The other thing about Battlefield 1 that struck me – surprisingly – is the weather. Yup. Weather. In three separate matches, St. Quentin Scar went from bright and sunny, to foggy, to heavy rainfall. It’s a great way to extend the life of a single map (especially since it’s currently the only one in the closed alpha). St Quentin Scar definitely has a different feel depending on what the sky is doing, and with the fog especially, it can be rather tricky to see anything to kill. Other than that, the weather doesn’t seem to have any major effect on gameplay.

Destruction, too, is noticeably better than that of the previous couple games. Many of the buildings can be leveled, but not everything is destructible, and there isn’t an easy way to tell the difference without simply trying to destroy everything you run across. I suppose having certain buildings and landmarks be indestructible would make sure that a map always has somewhere to take cover.

All in all, it’s refreshing not to have as many tall buildings and urban sprawls. Those were plentiful in Battlefield 3 & 4, and boy did snipers love them. One of my biggest issues with the level design of Battlefield 4 was all of the tall buildings that could not be destroyed, and had roofs that could not be accessed on foot. Snipers always found their way up there – usually thanks to the transport chopper – and though they were certainly not playing for the objective, they were also quite the nuisance.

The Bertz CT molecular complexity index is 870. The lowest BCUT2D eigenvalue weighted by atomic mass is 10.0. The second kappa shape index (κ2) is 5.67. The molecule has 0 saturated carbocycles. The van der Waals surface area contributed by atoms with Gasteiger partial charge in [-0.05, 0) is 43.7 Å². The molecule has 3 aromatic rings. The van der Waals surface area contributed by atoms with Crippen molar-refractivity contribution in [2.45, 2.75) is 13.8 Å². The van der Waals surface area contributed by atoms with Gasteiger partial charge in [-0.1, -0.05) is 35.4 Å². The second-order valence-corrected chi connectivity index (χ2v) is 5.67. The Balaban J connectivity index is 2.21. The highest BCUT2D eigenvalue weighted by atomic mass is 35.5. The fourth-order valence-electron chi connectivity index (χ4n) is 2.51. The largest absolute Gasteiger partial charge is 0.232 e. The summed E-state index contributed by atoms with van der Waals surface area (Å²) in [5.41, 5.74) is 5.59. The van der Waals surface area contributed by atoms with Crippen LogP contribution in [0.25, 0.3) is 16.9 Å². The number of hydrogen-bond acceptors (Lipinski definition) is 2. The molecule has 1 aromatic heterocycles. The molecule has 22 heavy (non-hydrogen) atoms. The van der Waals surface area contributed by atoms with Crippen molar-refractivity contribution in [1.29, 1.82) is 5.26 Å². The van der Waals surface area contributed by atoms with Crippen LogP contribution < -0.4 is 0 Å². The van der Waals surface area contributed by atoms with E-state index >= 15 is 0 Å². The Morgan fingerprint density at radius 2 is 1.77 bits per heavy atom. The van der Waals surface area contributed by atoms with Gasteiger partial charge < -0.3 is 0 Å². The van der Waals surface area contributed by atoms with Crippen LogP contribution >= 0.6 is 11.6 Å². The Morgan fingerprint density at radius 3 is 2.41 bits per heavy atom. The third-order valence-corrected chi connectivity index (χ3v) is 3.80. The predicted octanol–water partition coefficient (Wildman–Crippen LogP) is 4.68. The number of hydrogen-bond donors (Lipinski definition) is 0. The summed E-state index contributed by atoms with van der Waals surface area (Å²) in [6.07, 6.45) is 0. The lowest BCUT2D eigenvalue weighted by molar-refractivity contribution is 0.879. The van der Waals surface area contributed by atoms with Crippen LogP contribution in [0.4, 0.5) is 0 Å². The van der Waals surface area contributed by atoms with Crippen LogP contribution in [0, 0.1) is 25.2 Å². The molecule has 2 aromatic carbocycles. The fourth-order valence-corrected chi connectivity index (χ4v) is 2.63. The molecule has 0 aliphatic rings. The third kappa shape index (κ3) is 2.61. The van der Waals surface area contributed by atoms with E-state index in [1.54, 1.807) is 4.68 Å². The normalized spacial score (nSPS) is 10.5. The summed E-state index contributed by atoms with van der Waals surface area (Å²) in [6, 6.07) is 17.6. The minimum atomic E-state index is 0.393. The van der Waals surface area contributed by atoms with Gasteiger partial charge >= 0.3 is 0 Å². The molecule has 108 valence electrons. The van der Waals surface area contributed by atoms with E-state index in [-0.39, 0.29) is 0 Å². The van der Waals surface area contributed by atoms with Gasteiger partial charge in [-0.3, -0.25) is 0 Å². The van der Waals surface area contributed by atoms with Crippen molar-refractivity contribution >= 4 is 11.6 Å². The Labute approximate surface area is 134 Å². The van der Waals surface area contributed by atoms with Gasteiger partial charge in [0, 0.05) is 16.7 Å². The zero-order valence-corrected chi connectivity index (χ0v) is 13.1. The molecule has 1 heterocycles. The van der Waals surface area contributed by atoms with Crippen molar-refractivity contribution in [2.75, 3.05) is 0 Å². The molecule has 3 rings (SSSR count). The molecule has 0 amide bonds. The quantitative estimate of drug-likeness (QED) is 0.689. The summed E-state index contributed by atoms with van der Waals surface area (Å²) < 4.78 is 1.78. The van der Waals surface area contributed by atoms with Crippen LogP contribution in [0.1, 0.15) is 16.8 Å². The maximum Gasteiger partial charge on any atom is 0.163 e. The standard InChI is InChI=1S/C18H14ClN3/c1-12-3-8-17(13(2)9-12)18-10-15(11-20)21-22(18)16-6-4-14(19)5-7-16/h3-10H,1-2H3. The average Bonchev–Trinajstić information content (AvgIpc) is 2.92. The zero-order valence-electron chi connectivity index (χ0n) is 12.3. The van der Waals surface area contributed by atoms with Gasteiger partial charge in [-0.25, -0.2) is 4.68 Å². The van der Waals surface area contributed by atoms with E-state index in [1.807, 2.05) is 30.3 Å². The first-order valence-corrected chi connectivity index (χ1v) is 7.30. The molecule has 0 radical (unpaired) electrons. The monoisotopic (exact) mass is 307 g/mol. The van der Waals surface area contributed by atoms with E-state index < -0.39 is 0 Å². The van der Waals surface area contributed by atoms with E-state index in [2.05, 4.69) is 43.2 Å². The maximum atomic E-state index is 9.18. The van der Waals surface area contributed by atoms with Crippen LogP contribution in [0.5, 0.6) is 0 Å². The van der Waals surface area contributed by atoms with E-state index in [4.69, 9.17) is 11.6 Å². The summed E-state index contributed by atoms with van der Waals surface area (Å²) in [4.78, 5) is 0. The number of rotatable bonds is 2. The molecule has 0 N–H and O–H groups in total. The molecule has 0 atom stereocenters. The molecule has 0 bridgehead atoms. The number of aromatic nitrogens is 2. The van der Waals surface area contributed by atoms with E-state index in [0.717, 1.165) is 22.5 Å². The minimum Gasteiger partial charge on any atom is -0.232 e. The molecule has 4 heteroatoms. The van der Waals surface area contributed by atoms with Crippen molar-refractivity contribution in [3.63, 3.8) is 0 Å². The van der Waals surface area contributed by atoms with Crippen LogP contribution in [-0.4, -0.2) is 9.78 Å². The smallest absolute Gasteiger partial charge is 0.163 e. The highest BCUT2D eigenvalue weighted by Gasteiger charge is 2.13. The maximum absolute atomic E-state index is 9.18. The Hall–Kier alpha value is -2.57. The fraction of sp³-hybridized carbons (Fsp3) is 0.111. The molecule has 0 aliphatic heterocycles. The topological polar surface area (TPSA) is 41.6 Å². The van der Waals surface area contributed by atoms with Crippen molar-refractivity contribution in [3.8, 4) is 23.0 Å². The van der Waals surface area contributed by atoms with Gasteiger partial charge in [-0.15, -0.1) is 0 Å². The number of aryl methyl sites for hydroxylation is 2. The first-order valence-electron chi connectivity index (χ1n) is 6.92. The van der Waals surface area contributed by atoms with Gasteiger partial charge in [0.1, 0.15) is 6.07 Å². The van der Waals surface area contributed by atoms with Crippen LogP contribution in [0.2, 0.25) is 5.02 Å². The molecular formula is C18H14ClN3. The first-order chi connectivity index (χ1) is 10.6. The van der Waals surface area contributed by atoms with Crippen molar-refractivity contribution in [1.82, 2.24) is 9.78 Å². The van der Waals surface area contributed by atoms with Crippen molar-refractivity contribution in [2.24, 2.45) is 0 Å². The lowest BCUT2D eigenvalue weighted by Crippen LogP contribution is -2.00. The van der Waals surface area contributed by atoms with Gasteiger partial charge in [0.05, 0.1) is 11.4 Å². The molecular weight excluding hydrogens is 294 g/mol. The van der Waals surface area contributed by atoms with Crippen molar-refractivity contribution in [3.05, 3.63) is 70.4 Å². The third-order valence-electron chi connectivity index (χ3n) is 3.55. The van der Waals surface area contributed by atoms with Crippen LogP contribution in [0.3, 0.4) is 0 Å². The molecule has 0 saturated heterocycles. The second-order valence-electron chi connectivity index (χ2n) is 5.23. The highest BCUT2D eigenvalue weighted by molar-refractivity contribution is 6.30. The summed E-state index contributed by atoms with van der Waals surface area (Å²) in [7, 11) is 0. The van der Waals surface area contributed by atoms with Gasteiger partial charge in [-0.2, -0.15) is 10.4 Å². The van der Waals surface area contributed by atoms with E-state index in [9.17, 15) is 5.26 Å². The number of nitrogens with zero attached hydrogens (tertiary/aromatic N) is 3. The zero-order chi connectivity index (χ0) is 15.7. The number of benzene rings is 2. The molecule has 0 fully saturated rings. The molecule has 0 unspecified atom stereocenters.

If St. Quentin Scar is any indication, much of the battle will take place on the ground instead of the many rooftops, and if there is any verticality to other Battlefield 1 maps, it seems likely that it’d be hard for players to reach those positions thanks to the lack of helicopters. They’d have to jump out of a moving plane, which is possible, but they move much faster than choppers did.

The game might be lacking helicopters, but there are plenty of other vehicles to pilot and drive. Dominate the skies with three separate planes: attack, bomber, or fighter. I was never a great pilot in the previous Battlefield games. I mean I could fly quite well, but when I had to actually shoot at something while doing so, I fumbled – hard. Dogfighting in Battlefield 1 is much more accessible, and you can easily see why. In the modern Battlefields, planes were powered by jets, and moved really fast. In Battlefield 1they move at a snail’s pace by comparison.

Let’s not forget the zeppelins. They’re huge, and lined with guns, and up until recently, I thought they flew on rails, but I guess that’s not the case. In one of my most recent zeppelin gunning excursions, whoever was piloting flew it out of bounds and got us all killed in the process. That was fun. Although I suppose it might’ve been a bug and not pilot error, if there are in fact pilots at all. Regardless of who’s behind the wheel, that zeppelin is eventually going down, and when it does, it rains debris over the battlefield, and destroys anything caught in the wake.